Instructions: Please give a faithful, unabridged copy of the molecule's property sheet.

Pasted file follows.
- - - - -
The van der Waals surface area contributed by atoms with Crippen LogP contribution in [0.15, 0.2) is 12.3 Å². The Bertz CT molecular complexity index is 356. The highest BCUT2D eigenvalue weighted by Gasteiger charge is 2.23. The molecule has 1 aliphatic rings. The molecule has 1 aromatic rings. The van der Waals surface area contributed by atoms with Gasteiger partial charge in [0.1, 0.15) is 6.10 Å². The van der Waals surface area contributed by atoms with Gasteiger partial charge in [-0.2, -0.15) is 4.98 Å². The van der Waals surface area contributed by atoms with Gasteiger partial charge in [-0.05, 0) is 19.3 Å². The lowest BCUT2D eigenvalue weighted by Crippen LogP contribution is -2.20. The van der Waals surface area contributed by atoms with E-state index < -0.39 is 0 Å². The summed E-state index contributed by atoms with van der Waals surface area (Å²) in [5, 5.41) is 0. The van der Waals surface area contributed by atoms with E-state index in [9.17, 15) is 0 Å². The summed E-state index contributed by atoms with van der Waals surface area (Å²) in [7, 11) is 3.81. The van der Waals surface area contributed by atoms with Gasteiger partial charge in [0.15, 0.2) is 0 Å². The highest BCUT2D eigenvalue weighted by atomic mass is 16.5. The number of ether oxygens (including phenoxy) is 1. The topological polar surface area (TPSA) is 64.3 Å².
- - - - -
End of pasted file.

The van der Waals surface area contributed by atoms with Crippen LogP contribution in [0.15, 0.2) is 12.3 Å². The Bertz CT molecular complexity index is 356. The highest BCUT2D eigenvalue weighted by Gasteiger charge is 2.23. The molecule has 1 aliphatic rings. The molecule has 1 aromatic rings. The van der Waals surface area contributed by atoms with Gasteiger partial charge in [0.1, 0.15) is 6.10 Å². The van der Waals surface area contributed by atoms with Gasteiger partial charge in [-0.2, -0.15) is 4.98 Å². The van der Waals surface area contributed by atoms with Gasteiger partial charge in [-0.05, 0) is 19.3 Å². The lowest BCUT2D eigenvalue weighted by Crippen LogP contribution is -2.20. The van der Waals surface area contributed by atoms with E-state index < -0.39 is 0 Å². The summed E-state index contributed by atoms with van der Waals surface area (Å²) in [5, 5.41) is 0. The van der Waals surface area contributed by atoms with E-state index in [9.17, 15) is 0 Å². The summed E-state index contributed by atoms with van der Waals surface area (Å²) in [7, 11) is 3.81. The van der Waals surface area contributed by atoms with Gasteiger partial charge in [0.15, 0.2) is 0 Å². The highest BCUT2D eigenvalue weighted by atomic mass is 16.5. The number of ether oxygens (including phenoxy) is 1. The topological polar surface area (TPSA) is 64.3 Å².